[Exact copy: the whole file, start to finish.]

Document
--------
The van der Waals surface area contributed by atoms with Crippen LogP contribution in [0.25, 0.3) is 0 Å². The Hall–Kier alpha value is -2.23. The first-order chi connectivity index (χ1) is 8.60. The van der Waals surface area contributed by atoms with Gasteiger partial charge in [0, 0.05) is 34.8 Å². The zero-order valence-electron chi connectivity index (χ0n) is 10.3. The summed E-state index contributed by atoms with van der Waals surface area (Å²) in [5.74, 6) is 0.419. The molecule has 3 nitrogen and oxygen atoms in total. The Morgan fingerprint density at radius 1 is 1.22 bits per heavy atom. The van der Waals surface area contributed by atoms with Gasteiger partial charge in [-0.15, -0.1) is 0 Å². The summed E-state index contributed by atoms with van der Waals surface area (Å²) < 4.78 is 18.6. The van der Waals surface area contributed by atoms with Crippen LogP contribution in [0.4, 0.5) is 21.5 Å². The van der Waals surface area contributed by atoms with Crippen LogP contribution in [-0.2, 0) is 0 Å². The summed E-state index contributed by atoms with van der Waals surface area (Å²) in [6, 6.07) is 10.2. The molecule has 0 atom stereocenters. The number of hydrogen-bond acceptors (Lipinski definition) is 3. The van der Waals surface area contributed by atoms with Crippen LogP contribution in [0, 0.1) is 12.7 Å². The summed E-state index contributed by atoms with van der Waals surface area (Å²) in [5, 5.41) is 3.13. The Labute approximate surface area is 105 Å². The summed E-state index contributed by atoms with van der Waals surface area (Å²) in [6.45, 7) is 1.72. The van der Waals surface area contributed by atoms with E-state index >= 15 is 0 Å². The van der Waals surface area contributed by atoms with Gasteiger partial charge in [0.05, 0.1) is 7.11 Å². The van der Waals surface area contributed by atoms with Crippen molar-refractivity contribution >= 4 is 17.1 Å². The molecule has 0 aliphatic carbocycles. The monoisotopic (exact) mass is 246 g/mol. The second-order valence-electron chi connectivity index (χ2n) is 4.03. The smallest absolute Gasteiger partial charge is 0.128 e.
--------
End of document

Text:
The van der Waals surface area contributed by atoms with Crippen LogP contribution in [0.25, 0.3) is 0 Å². The Hall–Kier alpha value is -2.23. The first-order chi connectivity index (χ1) is 8.60. The van der Waals surface area contributed by atoms with Gasteiger partial charge in [0, 0.05) is 34.8 Å². The zero-order valence-electron chi connectivity index (χ0n) is 10.3. The summed E-state index contributed by atoms with van der Waals surface area (Å²) in [5.74, 6) is 0.419. The molecule has 3 nitrogen and oxygen atoms in total. The Morgan fingerprint density at radius 1 is 1.22 bits per heavy atom. The van der Waals surface area contributed by atoms with Gasteiger partial charge in [-0.15, -0.1) is 0 Å². The summed E-state index contributed by atoms with van der Waals surface area (Å²) < 4.78 is 18.6. The van der Waals surface area contributed by atoms with Crippen LogP contribution in [0.4, 0.5) is 21.5 Å². The van der Waals surface area contributed by atoms with Crippen LogP contribution in [-0.2, 0) is 0 Å². The summed E-state index contributed by atoms with van der Waals surface area (Å²) in [6, 6.07) is 10.2. The molecule has 0 atom stereocenters. The number of hydrogen-bond acceptors (Lipinski definition) is 3. The van der Waals surface area contributed by atoms with Crippen LogP contribution in [0, 0.1) is 12.7 Å². The summed E-state index contributed by atoms with van der Waals surface area (Å²) in [5, 5.41) is 3.13. The Labute approximate surface area is 105 Å². The summed E-state index contributed by atoms with van der Waals surface area (Å²) in [6.45, 7) is 1.72. The van der Waals surface area contributed by atoms with E-state index >= 15 is 0 Å². The van der Waals surface area contributed by atoms with Gasteiger partial charge in [0.05, 0.1) is 7.11 Å². The van der Waals surface area contributed by atoms with Crippen molar-refractivity contribution >= 4 is 17.1 Å². The molecule has 0 aliphatic carbocycles. The monoisotopic (exact) mass is 246 g/mol. The second-order valence-electron chi connectivity index (χ2n) is 4.03. The smallest absolute Gasteiger partial charge is 0.128 e.